Physicists from Nanyang Technological University, Singapore (NTU Singapore) and the Niels Bohr Institute in Copenhagen, Denmark, have devised a method to turn a non-magnetic metal into a magnet using laser light.

Magnets and their magnetic field are typically produced by circulating currents, like those found in everyday electromagnetic coils.

The scientists theorise that when non-magnetic metallic disks are illuminated by linearly polarised light - light that does not possess any handedness of its own - circulating electric currents and hence magnetism can spontaneously emerge in the disk.

The new theory by Assistant Professor Justin Song from NTU's School of Physical and Mathematical Sciences and Associate Professor Mark Rudner from Niels Bohr Institute, was published in the scientific journal Nature Physics earlier this month.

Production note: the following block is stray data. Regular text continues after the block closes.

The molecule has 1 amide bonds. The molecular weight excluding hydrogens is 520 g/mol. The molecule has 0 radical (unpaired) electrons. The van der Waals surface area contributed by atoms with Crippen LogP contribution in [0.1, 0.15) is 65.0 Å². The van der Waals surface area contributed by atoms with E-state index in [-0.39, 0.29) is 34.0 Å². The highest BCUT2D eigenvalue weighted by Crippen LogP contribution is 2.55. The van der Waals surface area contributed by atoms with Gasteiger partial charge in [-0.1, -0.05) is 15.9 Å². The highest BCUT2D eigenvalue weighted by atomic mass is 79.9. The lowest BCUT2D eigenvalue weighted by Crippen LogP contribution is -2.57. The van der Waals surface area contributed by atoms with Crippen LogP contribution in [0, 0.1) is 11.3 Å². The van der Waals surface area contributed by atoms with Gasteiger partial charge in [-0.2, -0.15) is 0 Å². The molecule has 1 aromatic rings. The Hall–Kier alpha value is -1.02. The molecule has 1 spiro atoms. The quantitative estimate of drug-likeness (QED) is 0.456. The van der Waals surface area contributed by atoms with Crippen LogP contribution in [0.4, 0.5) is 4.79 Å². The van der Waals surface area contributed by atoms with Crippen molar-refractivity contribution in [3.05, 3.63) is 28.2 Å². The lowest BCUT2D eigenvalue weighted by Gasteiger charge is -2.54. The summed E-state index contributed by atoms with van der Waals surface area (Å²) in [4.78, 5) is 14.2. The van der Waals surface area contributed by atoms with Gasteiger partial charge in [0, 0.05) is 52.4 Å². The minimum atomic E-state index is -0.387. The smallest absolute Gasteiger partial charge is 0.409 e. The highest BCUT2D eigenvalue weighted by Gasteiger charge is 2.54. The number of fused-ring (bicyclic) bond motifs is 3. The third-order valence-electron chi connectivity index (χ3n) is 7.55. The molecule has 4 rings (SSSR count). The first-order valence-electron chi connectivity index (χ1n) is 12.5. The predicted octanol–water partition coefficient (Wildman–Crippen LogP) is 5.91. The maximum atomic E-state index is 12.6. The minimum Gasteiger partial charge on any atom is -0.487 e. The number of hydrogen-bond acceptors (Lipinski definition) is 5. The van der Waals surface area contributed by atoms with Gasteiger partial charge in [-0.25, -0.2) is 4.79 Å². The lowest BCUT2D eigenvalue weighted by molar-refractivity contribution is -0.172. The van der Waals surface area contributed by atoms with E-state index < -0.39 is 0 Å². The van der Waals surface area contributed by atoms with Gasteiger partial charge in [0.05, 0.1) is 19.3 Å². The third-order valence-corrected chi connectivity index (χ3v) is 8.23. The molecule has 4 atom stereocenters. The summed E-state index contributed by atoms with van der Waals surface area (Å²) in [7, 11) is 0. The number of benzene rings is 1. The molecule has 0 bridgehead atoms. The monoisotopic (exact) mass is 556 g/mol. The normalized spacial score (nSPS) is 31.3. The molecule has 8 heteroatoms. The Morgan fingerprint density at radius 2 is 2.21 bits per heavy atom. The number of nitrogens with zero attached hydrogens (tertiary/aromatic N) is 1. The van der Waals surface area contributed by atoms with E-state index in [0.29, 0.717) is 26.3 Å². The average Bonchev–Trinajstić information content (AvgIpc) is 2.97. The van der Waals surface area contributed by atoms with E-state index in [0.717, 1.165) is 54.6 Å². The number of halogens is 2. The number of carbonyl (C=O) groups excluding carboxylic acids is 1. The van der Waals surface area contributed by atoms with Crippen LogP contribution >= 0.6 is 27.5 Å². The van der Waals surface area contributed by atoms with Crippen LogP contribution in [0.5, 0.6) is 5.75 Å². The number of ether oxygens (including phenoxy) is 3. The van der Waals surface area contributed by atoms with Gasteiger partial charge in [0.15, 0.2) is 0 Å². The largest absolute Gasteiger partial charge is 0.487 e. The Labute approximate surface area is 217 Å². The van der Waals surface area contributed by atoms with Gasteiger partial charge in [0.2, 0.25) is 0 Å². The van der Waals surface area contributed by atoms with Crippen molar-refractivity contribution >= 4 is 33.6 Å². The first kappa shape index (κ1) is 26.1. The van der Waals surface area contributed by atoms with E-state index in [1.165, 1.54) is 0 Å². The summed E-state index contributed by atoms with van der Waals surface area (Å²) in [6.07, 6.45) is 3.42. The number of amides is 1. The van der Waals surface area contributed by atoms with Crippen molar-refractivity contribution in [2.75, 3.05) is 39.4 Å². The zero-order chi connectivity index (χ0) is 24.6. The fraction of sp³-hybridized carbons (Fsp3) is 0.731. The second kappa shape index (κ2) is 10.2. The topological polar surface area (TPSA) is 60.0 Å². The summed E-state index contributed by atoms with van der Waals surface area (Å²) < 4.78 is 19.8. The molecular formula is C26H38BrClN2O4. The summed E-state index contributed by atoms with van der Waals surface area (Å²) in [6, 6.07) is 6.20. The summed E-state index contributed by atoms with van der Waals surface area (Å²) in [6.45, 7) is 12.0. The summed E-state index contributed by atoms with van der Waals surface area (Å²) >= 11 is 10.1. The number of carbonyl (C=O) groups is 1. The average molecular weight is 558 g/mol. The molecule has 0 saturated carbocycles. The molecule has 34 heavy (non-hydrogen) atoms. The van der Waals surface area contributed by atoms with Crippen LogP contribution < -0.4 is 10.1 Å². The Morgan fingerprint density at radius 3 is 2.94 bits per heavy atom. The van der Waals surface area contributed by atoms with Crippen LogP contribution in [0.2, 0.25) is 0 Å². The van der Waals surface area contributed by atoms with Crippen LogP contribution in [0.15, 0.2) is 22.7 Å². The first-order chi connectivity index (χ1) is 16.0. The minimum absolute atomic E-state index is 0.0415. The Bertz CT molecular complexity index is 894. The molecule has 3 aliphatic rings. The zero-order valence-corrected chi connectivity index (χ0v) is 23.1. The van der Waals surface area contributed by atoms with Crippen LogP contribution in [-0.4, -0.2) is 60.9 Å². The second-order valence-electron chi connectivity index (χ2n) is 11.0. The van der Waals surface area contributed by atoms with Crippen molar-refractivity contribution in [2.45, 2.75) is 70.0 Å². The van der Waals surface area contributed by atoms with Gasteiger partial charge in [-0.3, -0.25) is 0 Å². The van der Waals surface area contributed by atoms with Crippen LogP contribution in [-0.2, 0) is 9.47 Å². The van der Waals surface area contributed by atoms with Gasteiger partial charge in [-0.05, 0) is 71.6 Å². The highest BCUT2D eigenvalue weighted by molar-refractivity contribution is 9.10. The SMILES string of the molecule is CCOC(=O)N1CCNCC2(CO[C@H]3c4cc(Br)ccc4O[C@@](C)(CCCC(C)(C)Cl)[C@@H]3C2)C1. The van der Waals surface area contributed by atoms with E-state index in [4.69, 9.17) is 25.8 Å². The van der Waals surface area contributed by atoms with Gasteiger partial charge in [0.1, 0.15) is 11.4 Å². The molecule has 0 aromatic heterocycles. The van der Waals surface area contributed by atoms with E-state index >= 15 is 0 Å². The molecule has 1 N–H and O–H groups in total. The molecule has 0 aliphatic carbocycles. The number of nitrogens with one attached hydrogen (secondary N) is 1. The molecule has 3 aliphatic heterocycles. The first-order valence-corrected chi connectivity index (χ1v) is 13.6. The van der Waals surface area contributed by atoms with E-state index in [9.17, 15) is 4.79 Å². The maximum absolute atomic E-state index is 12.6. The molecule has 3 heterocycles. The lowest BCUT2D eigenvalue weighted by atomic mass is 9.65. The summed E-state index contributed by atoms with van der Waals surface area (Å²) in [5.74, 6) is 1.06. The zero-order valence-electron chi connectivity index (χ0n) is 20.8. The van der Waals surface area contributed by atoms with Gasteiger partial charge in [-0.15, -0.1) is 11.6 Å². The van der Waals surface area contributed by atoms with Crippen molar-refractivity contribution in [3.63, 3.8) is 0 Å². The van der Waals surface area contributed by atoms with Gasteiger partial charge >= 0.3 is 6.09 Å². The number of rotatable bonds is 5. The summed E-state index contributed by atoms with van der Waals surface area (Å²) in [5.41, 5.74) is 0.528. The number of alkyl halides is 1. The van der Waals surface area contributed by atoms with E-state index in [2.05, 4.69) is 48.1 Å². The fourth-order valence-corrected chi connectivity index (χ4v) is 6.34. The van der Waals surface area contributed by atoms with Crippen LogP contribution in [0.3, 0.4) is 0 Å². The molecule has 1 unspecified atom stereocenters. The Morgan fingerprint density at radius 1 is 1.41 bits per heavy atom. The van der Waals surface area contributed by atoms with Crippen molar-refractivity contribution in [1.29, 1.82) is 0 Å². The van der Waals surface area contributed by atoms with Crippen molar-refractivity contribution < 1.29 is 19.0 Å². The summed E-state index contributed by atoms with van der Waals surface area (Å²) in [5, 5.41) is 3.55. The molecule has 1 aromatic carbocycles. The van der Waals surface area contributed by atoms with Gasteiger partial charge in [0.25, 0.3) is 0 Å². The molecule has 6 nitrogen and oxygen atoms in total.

Prof Song said that their scheme is an example of how novel strong light-matter interactions could be used to create material properties "on-demand".

If realised experimentally, this would open up a wide variety of potential applications across a range of high quality plasmonic materials such as graphene.

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